Driving safely in winter
Gritting the roads
We spread salt on roads to prevent ice forming on every night when icy or frosty conditions are forecast.
Find out which roads we grit.
Driving in wintry conditions
You should always drive safely for the weather conditions, regardless of whether the road has been gritted or not.
Get advice on how to drive safely in wintry conditions.
Emergency supply kit for your car
You should have an emergency supply kit in your car, in case you break down or get stuck. This should contain:
- A warm coat, extra hat and mittens or gloves
- Suitable winter footwear
- Blanket or sleeping bag
- Torch and extra batteries, or wind up torch
- Shovel, Tow chain or rope
- Windscreen scraper, Jump leads, Mobile phone and batteries
- Battery-powered radio and extra batteries, or wind-up radio
Information and advice on how to deal with floods.
Make your home safe for winter
Prepare to survive in your home on your own, without outside help, for at least three days. Assemble a disaster supply kit and be sure to include winter specific items such as rock salt to melt ice and sand to improve traction, snow shovels or other snow removal equipment. Keep a stock of food and extra drinking water.
If your house could be isolated, here is some useful advice:
- Have sufficient heating fuel, as regular fuel sources may be cut off, as well as emergency heating equipment plus sufficient fuel for it in case electricity is cut off, such as a portable gas fire, a wood burning stove, a fireplace or a kerosene heater.
- Keep all heaters at least three feet from flammable objects. Maintain ventilation when using kerosene heaters to avoid a build-up of toxic fumes and always refuel outside.
- Keep fire extinguishers on hand and make sure everyone in your house knows how to use them. Never burn charcoal indoors.
- Make sure that your walls and attics are well insulated before winter.
- During a storm, listen to the local radio or television for weather reports and emergency information.
- Eat regularly and drink ample fluids, but avoid caffeine and alcohol.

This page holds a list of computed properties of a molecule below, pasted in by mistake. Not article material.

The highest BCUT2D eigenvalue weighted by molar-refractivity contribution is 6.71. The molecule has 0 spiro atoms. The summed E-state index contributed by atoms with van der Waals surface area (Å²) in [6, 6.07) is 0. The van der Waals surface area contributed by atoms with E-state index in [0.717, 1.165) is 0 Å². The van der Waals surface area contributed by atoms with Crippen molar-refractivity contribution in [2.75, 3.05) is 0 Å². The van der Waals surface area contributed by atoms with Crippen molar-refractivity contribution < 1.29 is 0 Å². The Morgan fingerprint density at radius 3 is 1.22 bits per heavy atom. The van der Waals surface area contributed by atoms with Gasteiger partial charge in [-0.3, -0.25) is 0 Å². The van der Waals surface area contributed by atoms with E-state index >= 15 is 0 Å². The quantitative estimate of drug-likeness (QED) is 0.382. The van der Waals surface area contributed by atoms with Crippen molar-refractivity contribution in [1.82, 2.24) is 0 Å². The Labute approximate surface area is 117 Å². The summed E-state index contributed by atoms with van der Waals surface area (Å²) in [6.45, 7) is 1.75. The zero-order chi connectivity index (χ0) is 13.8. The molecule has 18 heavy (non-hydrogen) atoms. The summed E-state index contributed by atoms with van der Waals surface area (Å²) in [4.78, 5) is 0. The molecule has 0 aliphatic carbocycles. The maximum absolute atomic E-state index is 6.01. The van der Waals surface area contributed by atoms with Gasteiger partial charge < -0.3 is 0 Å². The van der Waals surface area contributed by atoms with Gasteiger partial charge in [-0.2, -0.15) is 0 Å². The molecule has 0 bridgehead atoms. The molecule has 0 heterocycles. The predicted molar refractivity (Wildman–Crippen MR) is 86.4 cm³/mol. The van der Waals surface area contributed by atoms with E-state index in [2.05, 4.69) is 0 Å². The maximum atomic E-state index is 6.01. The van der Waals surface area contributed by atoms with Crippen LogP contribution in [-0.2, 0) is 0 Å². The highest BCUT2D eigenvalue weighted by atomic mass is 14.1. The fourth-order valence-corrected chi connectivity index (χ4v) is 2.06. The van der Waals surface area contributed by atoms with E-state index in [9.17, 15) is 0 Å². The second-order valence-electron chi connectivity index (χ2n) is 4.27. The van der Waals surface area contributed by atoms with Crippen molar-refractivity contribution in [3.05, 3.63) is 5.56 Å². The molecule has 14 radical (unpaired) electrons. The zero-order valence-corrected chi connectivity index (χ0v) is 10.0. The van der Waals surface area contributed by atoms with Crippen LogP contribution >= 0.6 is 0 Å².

- Dress for the season with several layers of loose fitting, lightweight warm clothing rather than one layer of heavy clothing. The outer layer should be water repellent. Mittens are warmer than gloves. Always wear a hat, most body heat is lost through the top of your head.
- Don’t over-exert yourself when shoveling snow, as it can bring on a heart attack.
- Watch for signs of frostbite: loss of feeling and white or pale appearance in extremities. If symptoms are detected, get medical help immediately.
- Watch for signs of hypothermia: uncontrollable shivering, memory loss, disorientation, incoherence, slurred speech, drowsiness and apparent exhaustion. If symptoms are detected, get the person to a warm location, remove any wet clothing, warm the centre of the body first, and give warm non-alcoholic beverage if victim is conscious. Get medical help as soon as possible.
Clearing ice and snow
Anyone can clear ice and snow from the pavement outside their home or public spaces to prevent trips and falls.
Don't be put off clearing paths because you're afraid someone will get injured. Remember, people walking on snow and ice have a responsibility to be careful themselves. It's unlikely you'll be sued or held legally responsible for any injuries if you have cleared the path carefully.
Tips and advice on clearing ice and snow.
Heatwave: how to cope in hot weather (NHS.UK) (external website).